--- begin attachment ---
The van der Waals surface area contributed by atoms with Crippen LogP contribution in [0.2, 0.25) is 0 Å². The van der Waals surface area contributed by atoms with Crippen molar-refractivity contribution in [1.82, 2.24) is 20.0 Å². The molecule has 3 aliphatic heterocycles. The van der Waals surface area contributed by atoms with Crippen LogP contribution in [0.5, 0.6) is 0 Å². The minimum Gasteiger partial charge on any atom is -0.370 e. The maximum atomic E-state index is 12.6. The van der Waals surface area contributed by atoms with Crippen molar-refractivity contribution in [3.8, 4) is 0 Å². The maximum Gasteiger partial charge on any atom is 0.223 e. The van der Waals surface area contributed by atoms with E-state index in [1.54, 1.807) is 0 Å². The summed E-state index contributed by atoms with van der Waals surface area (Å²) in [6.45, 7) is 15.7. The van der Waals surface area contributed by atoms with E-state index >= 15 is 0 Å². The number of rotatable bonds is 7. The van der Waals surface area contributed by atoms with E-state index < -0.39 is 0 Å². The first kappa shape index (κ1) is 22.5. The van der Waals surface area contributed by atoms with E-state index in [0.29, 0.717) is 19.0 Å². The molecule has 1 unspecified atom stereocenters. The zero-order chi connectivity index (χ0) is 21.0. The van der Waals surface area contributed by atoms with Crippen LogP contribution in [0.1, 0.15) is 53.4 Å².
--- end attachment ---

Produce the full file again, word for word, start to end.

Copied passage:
The van der Waals surface area contributed by atoms with Crippen LogP contribution in [0.2, 0.25) is 0 Å². The van der Waals surface area contributed by atoms with Crippen molar-refractivity contribution in [1.82, 2.24) is 20.0 Å². The molecule has 3 aliphatic heterocycles. The van der Waals surface area contributed by atoms with Crippen LogP contribution in [0.5, 0.6) is 0 Å². The minimum Gasteiger partial charge on any atom is -0.370 e. The maximum atomic E-state index is 12.6. The van der Waals surface area contributed by atoms with Crippen molar-refractivity contribution in [3.8, 4) is 0 Å². The maximum Gasteiger partial charge on any atom is 0.223 e. The van der Waals surface area contributed by atoms with E-state index in [1.54, 1.807) is 0 Å². The summed E-state index contributed by atoms with van der Waals surface area (Å²) in [6.45, 7) is 15.7. The van der Waals surface area contributed by atoms with E-state index >= 15 is 0 Å². The number of rotatable bonds is 7. The van der Waals surface area contributed by atoms with E-state index < -0.39 is 0 Å². The first kappa shape index (κ1) is 22.5. The van der Waals surface area contributed by atoms with E-state index in [0.29, 0.717) is 19.0 Å². The molecule has 1 unspecified atom stereocenters. The zero-order chi connectivity index (χ0) is 21.0. The van der Waals surface area contributed by atoms with Crippen LogP contribution in [0.1, 0.15) is 53.4 Å².